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- August 12, 2010 -

Green Supply Chain News: Why the Chinese Likely will Win in Clean Energy Technologies


Political and Economic Realities - and Rare Earth Metals Monopoly -Could Give China Huge Advantage in Clean Energy Development

By The Green Supply Chain Editorial Staff

The Green Supply
Chain Says:
The combination of government led and backed intent to develop clean energies and the near monopoly the country has on key rare earth metals could lead China to a strong advantage in clean energy technology development.

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The global warming debate often has two main vectors: the belief by many that greenhouse gases are leading to a perhaps devastating level of climate change, and second that addressing this risk not only will reduce the prospects for global warming but also create new clean energy industries and products and ultimately millions of new jobs.


The latter vision is often in the context that these technologies will be developed and products built in the US and other developed economies, and be not only used in home markets but exported to the rest of the globe.


There’s just one glitch – as always today, it’s necessary to keep a close eye on China.


It’s not well known, but China just recently passed the US as the number one global consumer of energy, a title the US has held since records started being kept decades ago. While the US still far surpasses China in energy consumption per capita, various energy conservation and efficiency efforts have actually led to a total decline in energy usage here in recent years, while China’s sheer population mass and rapid economic growth always meant it would someday be the world’s largest energy consumer.


That puts the Chinese government in a delicate position. It really can no longer fall back on the “we’re a developing economy” defense for its level of greenhouse gas emissions and other environmental issues.


At the same time, it has a social contract of sorts with the citizens of China that the strong level of economic growth will continue – and that will mean ever growing levels of energy consumption.


Hence, the Chinese must also be very aggressive developers of green energy technology and mandates – probably less from a global warming perspective or at least appearance of concern, but from the political and economic realities the country faces moving forward. It must reduce its energy costs.


One wild card that is extremely fortunate for the Chinese is the contry's dominance in the so-called “rare earth” metals (e.g., scandium, yttrium) that are widely used in clean energy products. China has been accused or hoarding these metals and limiting their export to other nations – and move that could significantly reduce the ability of the US and other countries to develop some green energy products, and has led to calls for the US to aggressively restart its domestic rare earth development efforts.


The combination of government led and backed intent to develop clean energies and the near monopoly the country has on key rare earth metals could lead China to a strong advantage in clean energy technology development, says Paul Denlinger, a consultant writing on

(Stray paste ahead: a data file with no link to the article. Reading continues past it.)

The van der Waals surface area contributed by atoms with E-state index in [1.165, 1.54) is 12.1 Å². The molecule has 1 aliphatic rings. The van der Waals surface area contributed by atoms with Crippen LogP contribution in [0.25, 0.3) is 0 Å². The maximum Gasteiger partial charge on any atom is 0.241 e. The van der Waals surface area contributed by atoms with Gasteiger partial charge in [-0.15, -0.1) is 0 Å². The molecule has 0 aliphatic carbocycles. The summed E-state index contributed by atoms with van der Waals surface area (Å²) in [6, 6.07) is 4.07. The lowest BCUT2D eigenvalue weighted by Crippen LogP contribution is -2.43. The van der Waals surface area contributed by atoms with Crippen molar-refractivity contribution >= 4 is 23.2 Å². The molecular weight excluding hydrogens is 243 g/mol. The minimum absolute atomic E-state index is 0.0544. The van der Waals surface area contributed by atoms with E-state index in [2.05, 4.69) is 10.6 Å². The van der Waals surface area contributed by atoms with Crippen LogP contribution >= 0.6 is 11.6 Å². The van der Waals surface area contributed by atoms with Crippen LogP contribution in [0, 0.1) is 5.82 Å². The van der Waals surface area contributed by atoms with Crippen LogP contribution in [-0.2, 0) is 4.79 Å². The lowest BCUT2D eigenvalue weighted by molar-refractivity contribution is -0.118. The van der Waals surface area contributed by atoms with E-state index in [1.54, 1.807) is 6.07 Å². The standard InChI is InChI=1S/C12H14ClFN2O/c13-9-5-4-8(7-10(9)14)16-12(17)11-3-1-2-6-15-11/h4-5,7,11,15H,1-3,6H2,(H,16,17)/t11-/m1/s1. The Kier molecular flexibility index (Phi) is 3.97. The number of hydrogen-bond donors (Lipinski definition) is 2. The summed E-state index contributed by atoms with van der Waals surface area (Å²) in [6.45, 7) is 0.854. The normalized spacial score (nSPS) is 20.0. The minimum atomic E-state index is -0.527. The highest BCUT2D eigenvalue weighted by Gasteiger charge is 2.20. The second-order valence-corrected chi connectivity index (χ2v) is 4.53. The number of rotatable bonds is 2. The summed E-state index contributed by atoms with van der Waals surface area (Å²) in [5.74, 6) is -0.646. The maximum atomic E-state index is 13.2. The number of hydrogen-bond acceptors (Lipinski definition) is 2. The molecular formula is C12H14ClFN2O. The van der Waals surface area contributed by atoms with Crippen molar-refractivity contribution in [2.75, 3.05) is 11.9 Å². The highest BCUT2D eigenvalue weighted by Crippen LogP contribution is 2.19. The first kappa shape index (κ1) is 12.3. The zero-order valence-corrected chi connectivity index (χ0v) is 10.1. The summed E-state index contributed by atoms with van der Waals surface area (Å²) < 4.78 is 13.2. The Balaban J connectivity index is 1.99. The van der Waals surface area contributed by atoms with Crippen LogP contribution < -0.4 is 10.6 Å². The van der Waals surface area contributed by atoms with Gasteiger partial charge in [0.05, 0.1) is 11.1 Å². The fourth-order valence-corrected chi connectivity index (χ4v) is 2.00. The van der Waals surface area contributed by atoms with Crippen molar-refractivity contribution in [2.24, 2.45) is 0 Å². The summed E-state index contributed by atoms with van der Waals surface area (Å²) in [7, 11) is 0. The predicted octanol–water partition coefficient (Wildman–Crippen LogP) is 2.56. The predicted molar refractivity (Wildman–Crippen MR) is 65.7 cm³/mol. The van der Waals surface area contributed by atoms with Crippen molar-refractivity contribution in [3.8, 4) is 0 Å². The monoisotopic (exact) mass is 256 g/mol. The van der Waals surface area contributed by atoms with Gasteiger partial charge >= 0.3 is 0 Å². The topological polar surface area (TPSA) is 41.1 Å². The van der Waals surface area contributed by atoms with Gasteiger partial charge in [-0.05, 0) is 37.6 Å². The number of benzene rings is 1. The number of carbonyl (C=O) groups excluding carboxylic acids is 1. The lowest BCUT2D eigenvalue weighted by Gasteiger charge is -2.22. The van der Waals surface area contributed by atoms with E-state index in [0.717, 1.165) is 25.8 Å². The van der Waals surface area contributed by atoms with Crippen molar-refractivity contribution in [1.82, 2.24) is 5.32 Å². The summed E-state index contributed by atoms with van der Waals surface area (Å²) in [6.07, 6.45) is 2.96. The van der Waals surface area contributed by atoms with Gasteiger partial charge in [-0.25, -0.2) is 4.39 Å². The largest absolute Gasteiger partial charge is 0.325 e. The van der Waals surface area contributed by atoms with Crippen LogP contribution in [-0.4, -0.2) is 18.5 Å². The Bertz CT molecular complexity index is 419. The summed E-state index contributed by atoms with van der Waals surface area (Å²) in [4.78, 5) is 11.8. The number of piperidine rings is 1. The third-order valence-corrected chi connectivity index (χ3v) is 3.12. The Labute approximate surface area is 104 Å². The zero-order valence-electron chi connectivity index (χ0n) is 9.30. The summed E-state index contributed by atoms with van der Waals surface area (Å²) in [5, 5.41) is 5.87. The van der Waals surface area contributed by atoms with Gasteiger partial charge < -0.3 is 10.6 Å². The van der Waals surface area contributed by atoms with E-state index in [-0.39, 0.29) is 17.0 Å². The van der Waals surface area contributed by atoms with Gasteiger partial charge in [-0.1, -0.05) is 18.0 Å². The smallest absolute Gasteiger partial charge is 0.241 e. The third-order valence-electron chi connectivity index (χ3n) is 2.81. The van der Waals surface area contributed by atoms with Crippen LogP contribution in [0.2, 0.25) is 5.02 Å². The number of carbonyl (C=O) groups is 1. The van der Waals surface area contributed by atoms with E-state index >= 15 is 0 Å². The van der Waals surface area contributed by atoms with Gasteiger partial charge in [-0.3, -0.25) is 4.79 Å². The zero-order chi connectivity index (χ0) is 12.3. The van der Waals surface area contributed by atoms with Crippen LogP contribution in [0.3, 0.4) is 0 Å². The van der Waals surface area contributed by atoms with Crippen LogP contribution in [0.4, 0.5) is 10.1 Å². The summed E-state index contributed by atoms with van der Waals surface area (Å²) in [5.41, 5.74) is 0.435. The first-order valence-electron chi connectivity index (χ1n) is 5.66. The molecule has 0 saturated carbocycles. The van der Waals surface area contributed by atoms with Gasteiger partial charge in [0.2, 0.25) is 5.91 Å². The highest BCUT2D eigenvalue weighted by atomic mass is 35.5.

“With patents on the new technology used in manufacturing, China would control the intellectual property and licensing on the products that would be used all over the world,” Denlinger writes. “If Beijing is able to do this, it would control the next generation of energy products used by the world for the next century.”


This, he says, is exactly China’s plan.


“It would be like if the oil-producing nations in the 1920s and 1930s said that they didn’t need Western oil exploration firms and refineries to distribute oil products; they would do all the processing themselves, and the Western countries would just order the finished oil products from them,” Denlinger adds. “This is how China obviously plans to keep most of the value-added profits within China’s borders.”


He says that in fact, China consistently signals that this is its intent to foreign companies and countries.


“Unfortunately, these warnings [around rare earth metals] have gone largely unheeded and ignored by the Western media and politicians who, it seems, have been largely preoccupied by  multiple financial crises and what to do about the West’s debt load,” Denlinger writes.


He also says that the risky technology and market case for green technologies in the West has made it difficult for many ideas to get funding. That has left a door open for China to move rapidly into development with government funding. But how aggressively they will do this is the open question, as the government recognizes that the green energy solutions must be competitive with existing oil, gas, coal and existing fuels to be viable in the market.


Of course, that line of thinking implies that the Chinese government would be better at picking clean energy winners and losers than the free market. Or perhaps, they will pick enough options to fund and hope some of them work out, still in the end getting their faster than developed markets.


But the West’s risks in terms of rare earth metals and allowing China to control clean energy technology progress are something that governments and business must more adequately address.



Do you think China will be the leader in clean energy development? How big a risk is this rare earth metals issue? What if anything should be done in the US and Europe? Let us know your thoughts at the Feedback button below. is now Twittering! Follow us at

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